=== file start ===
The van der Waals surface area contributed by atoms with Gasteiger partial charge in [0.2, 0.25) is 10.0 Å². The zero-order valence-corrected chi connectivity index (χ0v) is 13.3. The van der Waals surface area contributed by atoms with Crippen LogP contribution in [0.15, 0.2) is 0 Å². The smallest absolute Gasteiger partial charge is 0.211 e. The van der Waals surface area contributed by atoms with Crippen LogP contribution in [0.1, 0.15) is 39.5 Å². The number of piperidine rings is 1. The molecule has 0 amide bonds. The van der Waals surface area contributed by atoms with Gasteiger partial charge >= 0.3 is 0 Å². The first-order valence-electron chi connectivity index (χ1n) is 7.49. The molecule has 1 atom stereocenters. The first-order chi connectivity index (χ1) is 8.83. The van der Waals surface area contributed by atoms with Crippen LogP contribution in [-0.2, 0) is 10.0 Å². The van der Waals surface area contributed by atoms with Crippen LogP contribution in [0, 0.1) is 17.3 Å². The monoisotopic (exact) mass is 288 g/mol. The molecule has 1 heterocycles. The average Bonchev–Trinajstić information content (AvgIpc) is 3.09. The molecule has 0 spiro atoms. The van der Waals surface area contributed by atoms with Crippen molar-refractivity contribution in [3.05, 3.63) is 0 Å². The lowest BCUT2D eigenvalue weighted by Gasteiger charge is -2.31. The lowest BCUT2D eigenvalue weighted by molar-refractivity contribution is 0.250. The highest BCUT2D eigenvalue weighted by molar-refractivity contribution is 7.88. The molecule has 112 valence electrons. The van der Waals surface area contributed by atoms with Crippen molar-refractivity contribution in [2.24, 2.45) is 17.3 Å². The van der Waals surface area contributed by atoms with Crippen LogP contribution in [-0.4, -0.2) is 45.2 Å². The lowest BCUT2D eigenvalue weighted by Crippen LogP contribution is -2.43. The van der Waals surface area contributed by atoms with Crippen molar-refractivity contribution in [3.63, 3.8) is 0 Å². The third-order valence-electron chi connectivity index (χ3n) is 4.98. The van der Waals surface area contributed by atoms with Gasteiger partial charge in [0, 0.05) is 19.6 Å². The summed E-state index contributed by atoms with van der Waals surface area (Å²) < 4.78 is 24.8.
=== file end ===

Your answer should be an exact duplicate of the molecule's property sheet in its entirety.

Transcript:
The van der Waals surface area contributed by atoms with Gasteiger partial charge in [0.2, 0.25) is 10.0 Å². The zero-order valence-corrected chi connectivity index (χ0v) is 13.3. The van der Waals surface area contributed by atoms with Crippen LogP contribution in [0.15, 0.2) is 0 Å². The smallest absolute Gasteiger partial charge is 0.211 e. The van der Waals surface area contributed by atoms with Crippen LogP contribution in [0.1, 0.15) is 39.5 Å². The number of piperidine rings is 1. The molecule has 0 amide bonds. The van der Waals surface area contributed by atoms with Gasteiger partial charge >= 0.3 is 0 Å². The first-order valence-electron chi connectivity index (χ1n) is 7.49. The molecule has 1 atom stereocenters. The first-order chi connectivity index (χ1) is 8.83. The van der Waals surface area contributed by atoms with Crippen LogP contribution in [-0.2, 0) is 10.0 Å². The van der Waals surface area contributed by atoms with Crippen LogP contribution in [0, 0.1) is 17.3 Å². The monoisotopic (exact) mass is 288 g/mol. The molecule has 1 heterocycles. The average Bonchev–Trinajstić information content (AvgIpc) is 3.09. The molecule has 0 spiro atoms. The van der Waals surface area contributed by atoms with Crippen molar-refractivity contribution in [3.05, 3.63) is 0 Å². The lowest BCUT2D eigenvalue weighted by Gasteiger charge is -2.31. The lowest BCUT2D eigenvalue weighted by molar-refractivity contribution is 0.250. The highest BCUT2D eigenvalue weighted by molar-refractivity contribution is 7.88. The molecule has 112 valence electrons. The van der Waals surface area contributed by atoms with Crippen molar-refractivity contribution in [2.24, 2.45) is 17.3 Å². The van der Waals surface area contributed by atoms with Crippen LogP contribution in [-0.4, -0.2) is 45.2 Å². The lowest BCUT2D eigenvalue weighted by Crippen LogP contribution is -2.43. The van der Waals surface area contributed by atoms with Crippen molar-refractivity contribution in [3.63, 3.8) is 0 Å². The third-order valence-electron chi connectivity index (χ3n) is 4.98. The van der Waals surface area contributed by atoms with Gasteiger partial charge in [0, 0.05) is 19.6 Å². The summed E-state index contributed by atoms with van der Waals surface area (Å²) < 4.78 is 24.8.